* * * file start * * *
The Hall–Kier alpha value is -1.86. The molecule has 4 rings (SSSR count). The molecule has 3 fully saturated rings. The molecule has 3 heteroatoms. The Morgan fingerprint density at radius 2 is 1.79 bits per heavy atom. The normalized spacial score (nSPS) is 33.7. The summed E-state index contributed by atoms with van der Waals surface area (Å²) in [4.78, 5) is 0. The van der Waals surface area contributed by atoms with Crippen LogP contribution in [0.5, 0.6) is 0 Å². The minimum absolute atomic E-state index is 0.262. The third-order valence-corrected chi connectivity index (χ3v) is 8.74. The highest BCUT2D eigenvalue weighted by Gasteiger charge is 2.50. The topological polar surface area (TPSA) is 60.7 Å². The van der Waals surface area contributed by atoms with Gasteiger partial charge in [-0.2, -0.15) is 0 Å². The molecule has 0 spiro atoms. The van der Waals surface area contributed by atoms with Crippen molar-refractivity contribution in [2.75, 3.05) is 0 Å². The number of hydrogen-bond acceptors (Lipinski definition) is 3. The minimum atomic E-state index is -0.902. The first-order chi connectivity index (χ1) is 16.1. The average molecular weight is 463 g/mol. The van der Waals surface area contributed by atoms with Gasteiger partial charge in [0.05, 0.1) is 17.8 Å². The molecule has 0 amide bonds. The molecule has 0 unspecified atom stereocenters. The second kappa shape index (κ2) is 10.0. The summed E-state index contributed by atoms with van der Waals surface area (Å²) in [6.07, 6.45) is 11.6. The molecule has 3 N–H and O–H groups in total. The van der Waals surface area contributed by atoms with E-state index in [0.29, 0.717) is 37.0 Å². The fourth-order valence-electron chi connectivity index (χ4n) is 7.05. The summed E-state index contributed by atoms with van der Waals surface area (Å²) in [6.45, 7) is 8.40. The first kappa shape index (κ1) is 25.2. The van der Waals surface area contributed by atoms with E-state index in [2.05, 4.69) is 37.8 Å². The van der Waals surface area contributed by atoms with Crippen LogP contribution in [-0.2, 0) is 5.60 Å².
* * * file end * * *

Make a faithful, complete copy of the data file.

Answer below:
The Hall–Kier alpha value is -1.86. The molecule has 4 rings (SSSR count). The molecule has 3 fully saturated rings. The molecule has 3 heteroatoms. The Morgan fingerprint density at radius 2 is 1.79 bits per heavy atom. The normalized spacial score (nSPS) is 33.7. The summed E-state index contributed by atoms with van der Waals surface area (Å²) in [4.78, 5) is 0. The van der Waals surface area contributed by atoms with Crippen LogP contribution in [0.5, 0.6) is 0 Å². The minimum absolute atomic E-state index is 0.262. The third-order valence-corrected chi connectivity index (χ3v) is 8.74. The highest BCUT2D eigenvalue weighted by Gasteiger charge is 2.50. The topological polar surface area (TPSA) is 60.7 Å². The van der Waals surface area contributed by atoms with Gasteiger partial charge in [-0.2, -0.15) is 0 Å². The molecule has 0 spiro atoms. The van der Waals surface area contributed by atoms with Crippen molar-refractivity contribution in [2.75, 3.05) is 0 Å². The number of hydrogen-bond acceptors (Lipinski definition) is 3. The minimum atomic E-state index is -0.902. The first-order chi connectivity index (χ1) is 16.1. The average molecular weight is 463 g/mol. The van der Waals surface area contributed by atoms with Gasteiger partial charge in [0.05, 0.1) is 17.8 Å². The molecule has 0 amide bonds. The molecule has 0 unspecified atom stereocenters. The second kappa shape index (κ2) is 10.0. The summed E-state index contributed by atoms with van der Waals surface area (Å²) in [6.07, 6.45) is 11.6. The molecule has 3 N–H and O–H groups in total. The van der Waals surface area contributed by atoms with E-state index in [0.29, 0.717) is 37.0 Å². The fourth-order valence-electron chi connectivity index (χ4n) is 7.05. The summed E-state index contributed by atoms with van der Waals surface area (Å²) in [6.45, 7) is 8.40. The first kappa shape index (κ1) is 25.2. The van der Waals surface area contributed by atoms with E-state index in [2.05, 4.69) is 37.8 Å². The van der Waals surface area contributed by atoms with Crippen LogP contribution in [-0.2, 0) is 5.60 Å².